Furloughed government employees take a yoga class with teacher Lauren Kline at American University. (Evelyn Hockstein for The Washington Post)

As the partial government shutdown crept into its 18th day, furloughed federal workers gathered in American University’s Kerwin Hall and commiserated about their vacant schedules between bites of blueberry muffins.

“I think my cat is ready for me to return to work,” one said.

“I finally filed for unemployment,” another lamented.

The employees are among 550 federal workers who attended a free day of networking and skills training sessions Tuesday hosted by American University during one of the longest government shutdowns.

It is the first time American University has hosted such an event. So while the Trump administration and congressional Democrats duke it out over funding for President Trump’s Mexico border wall, hundreds of workers affected by the shutdown were learning skills such as public speaking and podcasting.

Don Eggert, a furloughed Justice Department employee, learned about the event after a friend posted the information on Facebook. He was looking for something to break up the monotony of sitting at home and running errands.

“For federal employees, our daily lives revolve around work, so when you take work away from us, there’s a big gap . . . It almost feels demoralizing,” Eggert said. “The workshop takes my mind off of things.”

American University professors and researchers volunteered to teach the classes. Molly O’Rourke, a communications professor at the university, taught a class on political polling. “A lot of members of our D.C. community are struggling, so I felt responsible to help, even if it’s just a day where people can pick up a new skill," she said. "It cushions the blow of the shutdown.”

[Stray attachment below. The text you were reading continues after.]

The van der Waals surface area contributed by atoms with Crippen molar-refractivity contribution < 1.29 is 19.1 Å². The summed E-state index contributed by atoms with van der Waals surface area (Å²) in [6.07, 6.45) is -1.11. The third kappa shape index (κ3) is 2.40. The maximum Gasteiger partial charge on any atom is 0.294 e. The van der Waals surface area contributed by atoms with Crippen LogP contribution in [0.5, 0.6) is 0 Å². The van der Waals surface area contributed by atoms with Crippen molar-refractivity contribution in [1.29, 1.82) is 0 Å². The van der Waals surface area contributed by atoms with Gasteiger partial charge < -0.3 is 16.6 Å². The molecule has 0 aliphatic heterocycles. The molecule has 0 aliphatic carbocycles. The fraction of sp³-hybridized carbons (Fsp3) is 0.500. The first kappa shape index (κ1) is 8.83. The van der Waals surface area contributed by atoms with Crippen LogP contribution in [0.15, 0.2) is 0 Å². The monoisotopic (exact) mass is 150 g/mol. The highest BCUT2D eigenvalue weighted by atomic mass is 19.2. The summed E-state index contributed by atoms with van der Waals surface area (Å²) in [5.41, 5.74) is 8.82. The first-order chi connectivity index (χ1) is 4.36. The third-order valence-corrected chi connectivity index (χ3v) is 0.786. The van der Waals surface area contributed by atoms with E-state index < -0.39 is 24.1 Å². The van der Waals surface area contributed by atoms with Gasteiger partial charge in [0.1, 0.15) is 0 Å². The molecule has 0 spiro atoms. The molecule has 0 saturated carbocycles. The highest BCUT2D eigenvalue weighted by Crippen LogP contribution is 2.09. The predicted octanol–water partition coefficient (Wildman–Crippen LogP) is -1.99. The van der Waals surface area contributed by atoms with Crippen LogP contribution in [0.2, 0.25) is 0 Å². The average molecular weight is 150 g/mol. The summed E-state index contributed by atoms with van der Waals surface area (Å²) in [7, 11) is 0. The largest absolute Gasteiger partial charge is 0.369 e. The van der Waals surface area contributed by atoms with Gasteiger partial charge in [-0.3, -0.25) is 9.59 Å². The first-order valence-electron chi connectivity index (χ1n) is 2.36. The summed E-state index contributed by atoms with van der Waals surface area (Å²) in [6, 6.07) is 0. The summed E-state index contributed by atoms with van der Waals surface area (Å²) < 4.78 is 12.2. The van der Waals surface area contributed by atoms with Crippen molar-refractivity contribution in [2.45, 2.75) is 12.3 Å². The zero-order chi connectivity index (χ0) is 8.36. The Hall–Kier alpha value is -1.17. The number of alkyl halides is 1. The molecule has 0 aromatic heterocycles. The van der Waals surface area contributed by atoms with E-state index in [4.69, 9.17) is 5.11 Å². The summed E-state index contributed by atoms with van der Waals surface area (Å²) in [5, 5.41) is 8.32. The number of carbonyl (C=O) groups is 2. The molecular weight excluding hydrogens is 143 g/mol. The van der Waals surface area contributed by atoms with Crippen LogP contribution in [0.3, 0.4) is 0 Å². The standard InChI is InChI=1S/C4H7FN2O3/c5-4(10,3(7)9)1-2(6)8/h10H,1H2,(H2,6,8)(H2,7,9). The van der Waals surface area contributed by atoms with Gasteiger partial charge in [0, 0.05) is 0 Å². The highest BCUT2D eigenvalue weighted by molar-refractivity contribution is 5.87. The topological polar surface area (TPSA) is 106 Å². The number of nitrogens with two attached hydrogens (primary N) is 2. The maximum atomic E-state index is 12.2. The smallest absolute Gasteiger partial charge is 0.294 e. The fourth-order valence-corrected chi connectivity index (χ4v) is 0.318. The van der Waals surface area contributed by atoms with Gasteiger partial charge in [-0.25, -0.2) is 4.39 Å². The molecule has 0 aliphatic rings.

Furloughed workers bemoaned the financial strain of their temporary unemployment. One man has had to dip into a loan he took out in December. Another withdrew hundreds of dollars from a savings account to pay his bills. A woman who has been furloughed during two government shutdowns began setting aside money in the event of another. Many workers were hesitant to share their names and places of employment with reporters because many federal agencies restrict interactions with the media.

Despite the uncertainty surrounding the duration of the shutdown, the federal workers were chatty. Kristin Duquette, a furloughed employee of the Federal Emergency Management Agency, savored the camaraderie of her colleagues who also attended the American University event.

“We’re all in the same boat. We can relate to each other’s feelings of, ‘What do we do with our time now?’ ” Duquette said. Attendees swapped phone numbers and promises to get lunch together followed.

Beyond pleasantries, Camille Howes, a furloughed employee of the Bureau of Land Management, saw the event as testament to the resilience and commitment of the American federal workforce. “On our days off, even when we’re not getting paid, we’re still here improving our work skills to better serve the American public," she said. "I think that’s a beautiful American thing.”